SCOTUS Declines Opportunity to Reconsider MLB Antitrust Exemption

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Major League Baseball’s immunity from antitrust violations under the Sherman Act has been called an “anomaly.” It has also been consistently upheld by courts since 1922, when it was unanimously affirmed by the Supreme Court of the United States. The exemption was codified by Congress in the Curt Flood Act of 1998, maintaining an exemption for MLB and its clubs when conducting the “business of baseball” and providing more freedom to players seeking free agency and salary arbitration.

Despite striking out with lower courts, two sets of plaintiffs petitioned the Supreme Court in 2018 with challenges to MLB’s exemption. However, the Supreme Court would not balk, denying both petitions and effectively ending the most recent threats to baseball’s antitrust exemption.

The two cases were covered by the Sports and Entertainment Law Insider in their earlier stages:

In May 2017, the Seventh Circuit heard argument from the owners of the well-known Wrigley Field Rooftops who claimed that the Chicago Cubs had attempted to monopolize the market for watching live Cubs games by purchasing some of the rooftops and erecting a video board in the sightline of others.

In August 2017, former major league scouts Jordan Wyckoff and Darwin Cox appealed to the Second Circuit after a district court dismissed their claims alleging that MLB clubs restricted competition. The scouts accused the clubs of colluding to suppress wages and restrict a competitive market for talent evaluators. The claims were based on allegations that the clubs agreed not to recruit or hire scouts from other teams.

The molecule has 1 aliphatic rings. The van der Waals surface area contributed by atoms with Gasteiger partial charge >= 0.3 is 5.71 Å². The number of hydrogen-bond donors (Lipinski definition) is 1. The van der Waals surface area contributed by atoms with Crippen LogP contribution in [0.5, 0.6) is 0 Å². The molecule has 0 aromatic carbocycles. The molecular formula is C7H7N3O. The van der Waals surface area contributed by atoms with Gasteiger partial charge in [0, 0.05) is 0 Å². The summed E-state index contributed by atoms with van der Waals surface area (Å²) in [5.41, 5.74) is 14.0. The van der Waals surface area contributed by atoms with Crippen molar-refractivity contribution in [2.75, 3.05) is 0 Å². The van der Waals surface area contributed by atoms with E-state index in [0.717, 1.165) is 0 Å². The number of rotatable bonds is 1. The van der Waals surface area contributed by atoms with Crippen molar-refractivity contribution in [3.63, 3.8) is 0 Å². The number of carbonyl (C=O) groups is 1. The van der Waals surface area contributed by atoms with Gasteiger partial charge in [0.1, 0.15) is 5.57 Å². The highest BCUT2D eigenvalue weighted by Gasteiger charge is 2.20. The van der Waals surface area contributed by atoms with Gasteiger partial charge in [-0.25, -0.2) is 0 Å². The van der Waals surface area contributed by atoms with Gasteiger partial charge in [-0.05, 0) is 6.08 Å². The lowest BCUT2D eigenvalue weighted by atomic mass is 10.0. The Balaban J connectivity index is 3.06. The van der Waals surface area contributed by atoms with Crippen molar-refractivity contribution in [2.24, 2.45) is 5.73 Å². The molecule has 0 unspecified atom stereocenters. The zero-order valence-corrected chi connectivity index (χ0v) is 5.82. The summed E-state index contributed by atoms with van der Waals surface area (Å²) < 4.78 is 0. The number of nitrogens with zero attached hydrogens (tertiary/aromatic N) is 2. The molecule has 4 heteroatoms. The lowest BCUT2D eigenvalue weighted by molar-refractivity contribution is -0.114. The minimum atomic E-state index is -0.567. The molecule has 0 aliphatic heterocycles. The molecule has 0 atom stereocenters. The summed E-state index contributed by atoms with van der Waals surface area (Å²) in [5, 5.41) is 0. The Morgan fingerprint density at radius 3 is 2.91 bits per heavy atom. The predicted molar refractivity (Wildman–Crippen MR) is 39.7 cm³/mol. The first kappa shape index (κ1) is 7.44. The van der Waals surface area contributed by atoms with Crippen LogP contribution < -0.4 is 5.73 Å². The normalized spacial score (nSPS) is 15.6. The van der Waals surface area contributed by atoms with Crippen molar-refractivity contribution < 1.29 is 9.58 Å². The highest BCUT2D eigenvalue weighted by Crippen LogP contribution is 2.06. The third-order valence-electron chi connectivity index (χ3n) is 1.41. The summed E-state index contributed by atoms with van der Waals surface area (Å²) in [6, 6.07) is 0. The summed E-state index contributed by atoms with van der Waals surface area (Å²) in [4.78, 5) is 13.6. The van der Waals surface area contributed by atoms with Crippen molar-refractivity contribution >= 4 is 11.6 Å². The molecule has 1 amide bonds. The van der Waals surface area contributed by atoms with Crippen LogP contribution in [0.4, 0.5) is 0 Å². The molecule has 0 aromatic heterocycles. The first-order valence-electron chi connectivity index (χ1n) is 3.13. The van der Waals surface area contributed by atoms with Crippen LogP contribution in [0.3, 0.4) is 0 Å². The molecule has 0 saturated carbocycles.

Plaintiffs in each case sought to convince the court to narrowly construe the exemption and limit the permissibility of anticompetitive practices. In their unsuccessful appeals, the scouts and rooftop owners struggled to overcome a common hurdle in challenges to the MLB antitrust exemption. As in these cases, courts often defer to Congress to define the scope of the exemption and act accordingly since it remains codified in the 1998 act.

With the Supreme Court refusing its chance to again contemplate baseball’s antitrust exemption, it is likely that it will take an act of Congress to affect any change in the rule. Although members of Congress have threatened the exemption when dissatisfied with MLB, the league and its owners have enjoyed the protection for nearly a century while courts have consistently maintained its effectiveness. For now, and likely for the foreseeable future, baseball will continue to benefit from the “anomaly” that is the monopoly on the “business of baseball.”

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